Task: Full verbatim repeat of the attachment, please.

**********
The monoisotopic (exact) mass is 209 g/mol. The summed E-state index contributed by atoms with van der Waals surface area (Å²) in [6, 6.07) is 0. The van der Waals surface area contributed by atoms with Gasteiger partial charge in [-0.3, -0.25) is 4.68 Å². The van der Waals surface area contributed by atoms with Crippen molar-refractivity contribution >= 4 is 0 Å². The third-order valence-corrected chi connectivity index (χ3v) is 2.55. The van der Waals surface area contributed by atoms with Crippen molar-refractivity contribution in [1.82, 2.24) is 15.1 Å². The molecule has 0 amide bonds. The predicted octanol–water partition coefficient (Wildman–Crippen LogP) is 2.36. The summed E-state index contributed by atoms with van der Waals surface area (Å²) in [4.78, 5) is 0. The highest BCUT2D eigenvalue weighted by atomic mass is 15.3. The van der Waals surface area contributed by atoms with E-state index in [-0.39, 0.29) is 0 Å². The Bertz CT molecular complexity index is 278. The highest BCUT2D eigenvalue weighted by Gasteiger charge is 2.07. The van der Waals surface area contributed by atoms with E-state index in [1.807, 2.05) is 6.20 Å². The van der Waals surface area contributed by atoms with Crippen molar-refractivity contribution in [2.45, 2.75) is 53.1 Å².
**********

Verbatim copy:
The monoisotopic (exact) mass is 209 g/mol. The summed E-state index contributed by atoms with van der Waals surface area (Å²) in [6, 6.07) is 0. The van der Waals surface area contributed by atoms with Gasteiger partial charge in [-0.3, -0.25) is 4.68 Å². The van der Waals surface area contributed by atoms with Crippen molar-refractivity contribution >= 4 is 0 Å². The third-order valence-corrected chi connectivity index (χ3v) is 2.55. The van der Waals surface area contributed by atoms with Crippen molar-refractivity contribution in [1.82, 2.24) is 15.1 Å². The molecule has 0 amide bonds. The predicted octanol–water partition coefficient (Wildman–Crippen LogP) is 2.36. The summed E-state index contributed by atoms with van der Waals surface area (Å²) in [4.78, 5) is 0. The highest BCUT2D eigenvalue weighted by atomic mass is 15.3. The van der Waals surface area contributed by atoms with E-state index in [-0.39, 0.29) is 0 Å². The Bertz CT molecular complexity index is 278. The highest BCUT2D eigenvalue weighted by Gasteiger charge is 2.07. The van der Waals surface area contributed by atoms with E-state index in [1.807, 2.05) is 6.20 Å². The van der Waals surface area contributed by atoms with Crippen molar-refractivity contribution in [2.45, 2.75) is 53.1 Å².